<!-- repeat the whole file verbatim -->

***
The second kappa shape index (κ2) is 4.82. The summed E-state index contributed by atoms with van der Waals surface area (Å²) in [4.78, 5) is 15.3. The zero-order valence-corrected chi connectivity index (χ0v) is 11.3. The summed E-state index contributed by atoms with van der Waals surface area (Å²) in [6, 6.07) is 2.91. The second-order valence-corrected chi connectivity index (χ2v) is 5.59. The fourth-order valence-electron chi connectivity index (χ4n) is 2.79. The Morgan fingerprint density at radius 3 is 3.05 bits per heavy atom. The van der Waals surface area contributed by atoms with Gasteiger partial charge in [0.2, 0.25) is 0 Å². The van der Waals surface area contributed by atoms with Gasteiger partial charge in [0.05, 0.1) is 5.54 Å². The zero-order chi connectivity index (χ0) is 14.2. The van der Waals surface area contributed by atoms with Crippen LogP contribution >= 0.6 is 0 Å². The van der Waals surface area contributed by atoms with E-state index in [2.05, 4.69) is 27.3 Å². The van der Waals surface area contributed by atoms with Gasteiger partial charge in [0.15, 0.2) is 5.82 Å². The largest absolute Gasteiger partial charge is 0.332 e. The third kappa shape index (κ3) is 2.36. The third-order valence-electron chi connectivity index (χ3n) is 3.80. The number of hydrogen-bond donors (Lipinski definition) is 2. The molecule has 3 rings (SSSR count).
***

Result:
The second kappa shape index (κ2) is 4.82. The summed E-state index contributed by atoms with van der Waals surface area (Å²) in [4.78, 5) is 15.3. The zero-order valence-corrected chi connectivity index (χ0v) is 11.3. The summed E-state index contributed by atoms with van der Waals surface area (Å²) in [6, 6.07) is 2.91. The second-order valence-corrected chi connectivity index (χ2v) is 5.59. The fourth-order valence-electron chi connectivity index (χ4n) is 2.79. The Morgan fingerprint density at radius 3 is 3.05 bits per heavy atom. The van der Waals surface area contributed by atoms with Gasteiger partial charge in [0.2, 0.25) is 0 Å². The van der Waals surface area contributed by atoms with Gasteiger partial charge in [0.05, 0.1) is 5.54 Å². The zero-order chi connectivity index (χ0) is 14.2. The van der Waals surface area contributed by atoms with Crippen LogP contribution >= 0.6 is 0 Å². The van der Waals surface area contributed by atoms with E-state index in [2.05, 4.69) is 27.3 Å². The van der Waals surface area contributed by atoms with Gasteiger partial charge in [0.15, 0.2) is 5.82 Å². The largest absolute Gasteiger partial charge is 0.332 e. The third kappa shape index (κ3) is 2.36. The third-order valence-electron chi connectivity index (χ3n) is 3.80. The number of hydrogen-bond donors (Lipinski definition) is 2. The molecule has 3 rings (SSSR count).